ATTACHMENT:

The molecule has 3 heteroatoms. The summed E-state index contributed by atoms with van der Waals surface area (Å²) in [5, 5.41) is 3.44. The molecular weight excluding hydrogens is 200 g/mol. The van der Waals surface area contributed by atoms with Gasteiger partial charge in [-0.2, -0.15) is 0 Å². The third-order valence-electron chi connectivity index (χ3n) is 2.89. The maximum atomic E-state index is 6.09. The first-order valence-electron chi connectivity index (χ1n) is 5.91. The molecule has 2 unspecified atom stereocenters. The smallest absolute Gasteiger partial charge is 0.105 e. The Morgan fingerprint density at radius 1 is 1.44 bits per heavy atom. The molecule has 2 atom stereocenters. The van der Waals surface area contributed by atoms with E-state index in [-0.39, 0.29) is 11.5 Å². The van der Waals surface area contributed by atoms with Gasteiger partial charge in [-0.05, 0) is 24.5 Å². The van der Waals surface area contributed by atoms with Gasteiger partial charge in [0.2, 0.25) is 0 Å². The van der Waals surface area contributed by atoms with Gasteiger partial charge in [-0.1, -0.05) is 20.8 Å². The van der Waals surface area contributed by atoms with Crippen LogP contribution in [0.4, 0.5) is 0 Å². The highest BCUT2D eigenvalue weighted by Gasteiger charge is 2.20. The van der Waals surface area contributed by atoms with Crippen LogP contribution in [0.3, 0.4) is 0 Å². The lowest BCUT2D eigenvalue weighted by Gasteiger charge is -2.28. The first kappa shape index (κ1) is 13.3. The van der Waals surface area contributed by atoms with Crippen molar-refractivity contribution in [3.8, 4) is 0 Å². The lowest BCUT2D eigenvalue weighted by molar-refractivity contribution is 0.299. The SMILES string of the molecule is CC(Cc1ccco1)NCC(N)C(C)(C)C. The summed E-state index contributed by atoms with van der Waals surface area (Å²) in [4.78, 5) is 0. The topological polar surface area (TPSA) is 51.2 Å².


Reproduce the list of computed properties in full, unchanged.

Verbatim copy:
The molecule has 3 heteroatoms. The summed E-state index contributed by atoms with van der Waals surface area (Å²) in [5, 5.41) is 3.44. The molecular weight excluding hydrogens is 200 g/mol. The van der Waals surface area contributed by atoms with Gasteiger partial charge in [-0.2, -0.15) is 0 Å². The third-order valence-electron chi connectivity index (χ3n) is 2.89. The maximum atomic E-state index is 6.09. The first-order valence-electron chi connectivity index (χ1n) is 5.91. The molecule has 2 unspecified atom stereocenters. The smallest absolute Gasteiger partial charge is 0.105 e. The Morgan fingerprint density at radius 1 is 1.44 bits per heavy atom. The molecule has 2 atom stereocenters. The van der Waals surface area contributed by atoms with E-state index in [-0.39, 0.29) is 11.5 Å². The van der Waals surface area contributed by atoms with Gasteiger partial charge in [-0.05, 0) is 24.5 Å². The van der Waals surface area contributed by atoms with Gasteiger partial charge in [0.2, 0.25) is 0 Å². The van der Waals surface area contributed by atoms with Gasteiger partial charge in [-0.1, -0.05) is 20.8 Å². The van der Waals surface area contributed by atoms with Crippen LogP contribution in [0.4, 0.5) is 0 Å². The highest BCUT2D eigenvalue weighted by Gasteiger charge is 2.20. The van der Waals surface area contributed by atoms with Crippen LogP contribution in [0.3, 0.4) is 0 Å². The lowest BCUT2D eigenvalue weighted by Gasteiger charge is -2.28. The first kappa shape index (κ1) is 13.3. The van der Waals surface area contributed by atoms with Crippen molar-refractivity contribution in [3.8, 4) is 0 Å². The lowest BCUT2D eigenvalue weighted by molar-refractivity contribution is 0.299. The SMILES string of the molecule is CC(Cc1ccco1)NCC(N)C(C)(C)C. The summed E-state index contributed by atoms with van der Waals surface area (Å²) in [4.78, 5) is 0. The topological polar surface area (TPSA) is 51.2 Å².